New Delhi: At least ten parliamentarians across political parties have written to Union Minister of Animal Husbandry, Fisheries and Dairying Giriraj Singh, urging the government to bring in stricter penalties for cruelty to animals.
In the past month, MPs like Anubhav Mohanty of the Biju Janata Dal; Vivek Tankha and Mohammad Jawed of the Congress; and Ranjeeta Koli, Pashupti Nath Singh, Ajay Pratap Singh, Kailash Soni and Arjun Lal Meena of the BJP have written to Singh to increase the penalty under the Prevention of Cruelty to Animals Act (PCA) 1960, from the existing Rs 50.
The MPs sent different letters to the union minister but their communications had the same content. They said, “The Prevention of Cruelty to Animals Act, 1960 was enacted to replace a colonial legislation and sought to prevent infliction of unnecessary pain and suffering on animals. However, quantum of punishment i.e. the penalties, has not been reviewed even once in the six decades of the Act’s existence.”
“Any and all action, from beating and kicking an animal to killing it, from inciting animal fights to using animals as shooting targets, all actions are punishable with a penalty of maximum Rs. 50,” they added.
“Furthermore, none of these actions amounting to animal cruelty, as recognised under Section 11(1) of the Act, are cognisable except organising fights and shooting matches that use animals,” the MPs noted
“The unreasonably low penalties, and the failure to recognise animal cruelty to be cognisable offences by default defeats the purpose of the Act,” they added.
They requested Singh to propose an amendment to the PCA Act to “inflation correct” the penalties and recognise the “cognizability of offences under the Act”.
“I am certain that such a proposition in the Parliament will be supported by an overwhelming majority. I look forward to your necessary action,” the MPs said in their individual letters.
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Animal welfare orgs throw wait behind MPs
Prominent animal welfare organisations like the People for Animals (PFA), Humane Society International (HSI) and the Ahimsa Trust have also thrown their weight behind these parliamentarians, and are bringing together other like-minded MPs from across political parties to urge the government to amend the decades-old Act.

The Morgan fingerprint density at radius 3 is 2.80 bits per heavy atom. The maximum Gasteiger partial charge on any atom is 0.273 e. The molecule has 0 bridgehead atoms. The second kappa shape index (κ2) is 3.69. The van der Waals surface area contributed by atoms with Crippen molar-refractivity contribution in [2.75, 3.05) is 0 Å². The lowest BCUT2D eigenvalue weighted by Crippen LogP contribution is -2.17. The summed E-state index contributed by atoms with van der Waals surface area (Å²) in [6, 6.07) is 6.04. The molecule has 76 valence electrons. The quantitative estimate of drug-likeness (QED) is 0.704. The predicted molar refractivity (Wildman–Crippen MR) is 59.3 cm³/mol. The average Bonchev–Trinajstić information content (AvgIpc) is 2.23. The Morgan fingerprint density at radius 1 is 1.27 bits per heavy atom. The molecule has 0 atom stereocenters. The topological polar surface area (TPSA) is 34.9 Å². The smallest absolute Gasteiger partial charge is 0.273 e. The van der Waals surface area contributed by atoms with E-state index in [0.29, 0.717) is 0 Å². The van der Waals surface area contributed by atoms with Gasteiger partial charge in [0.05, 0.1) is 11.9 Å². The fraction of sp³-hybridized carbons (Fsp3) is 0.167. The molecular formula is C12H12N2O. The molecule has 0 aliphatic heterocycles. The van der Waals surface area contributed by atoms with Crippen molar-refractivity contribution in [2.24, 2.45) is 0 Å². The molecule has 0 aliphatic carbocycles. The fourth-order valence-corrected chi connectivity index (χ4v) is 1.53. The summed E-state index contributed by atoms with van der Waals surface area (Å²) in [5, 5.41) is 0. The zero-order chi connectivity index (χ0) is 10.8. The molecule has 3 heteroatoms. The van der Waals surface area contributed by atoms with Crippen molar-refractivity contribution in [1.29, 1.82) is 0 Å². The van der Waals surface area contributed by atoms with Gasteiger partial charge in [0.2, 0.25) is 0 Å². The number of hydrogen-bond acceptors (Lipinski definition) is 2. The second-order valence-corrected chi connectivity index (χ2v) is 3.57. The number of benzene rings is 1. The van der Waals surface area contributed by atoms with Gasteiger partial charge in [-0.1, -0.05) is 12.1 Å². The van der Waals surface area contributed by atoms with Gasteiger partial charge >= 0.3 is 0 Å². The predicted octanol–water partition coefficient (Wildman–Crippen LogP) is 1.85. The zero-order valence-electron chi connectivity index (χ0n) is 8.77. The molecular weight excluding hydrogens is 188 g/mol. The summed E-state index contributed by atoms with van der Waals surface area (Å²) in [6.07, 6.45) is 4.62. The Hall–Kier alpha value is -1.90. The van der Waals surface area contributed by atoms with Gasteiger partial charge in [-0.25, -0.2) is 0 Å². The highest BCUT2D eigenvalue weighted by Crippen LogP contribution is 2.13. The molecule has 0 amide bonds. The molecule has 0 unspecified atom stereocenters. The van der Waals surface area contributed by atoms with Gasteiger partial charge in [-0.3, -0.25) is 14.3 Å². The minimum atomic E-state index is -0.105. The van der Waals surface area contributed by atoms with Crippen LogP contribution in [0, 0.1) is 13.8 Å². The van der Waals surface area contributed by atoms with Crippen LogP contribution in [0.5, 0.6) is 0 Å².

Minister of State of Social Justice and Empowerment Thawarchand Gehlot also forwarded a representation by Gauri Maulekhi, Trustee at PFA, to Singh and said, “As this matter pertains to your Ministry, I am sending the same, in original, to you for taking necessary action.”
“There is no reason for a civilised society like ours to attach such little value to life. People across the country get away with inflicting the worst and most barbaric forms of cruelty on unsuspecting and innocent animals by paying just Rs 50,” Maulekhi told ThePrint.
“Lawmakers across the country are getting together to change this,” she added
Section 11 of PCA stipulates a penalty between Rs 10 and Rs 50 for any act of cruelty against animals, including beating, kicking, torturing, starving and mutilating the animal.
The Supreme Court has repeatedly asked the government to amend the Act so as to impose “adequate penalties and punishment” to cut down on incidents of animal cruelty.
In its judgment in the matter of Animal Welfare Board of India vs A. Nagaraja & Others in 2014, the top court had said, “Parliament is expected to make proper amendment of the Prevention of Cruelty to Animals Act, 1960, to provide an effective deterrent to achieve the objective and purpose of the Act and for violations of Section 11, adequate penalties and punishments should be imposed.”
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Beautiful news. Please cover more news like this. The print.
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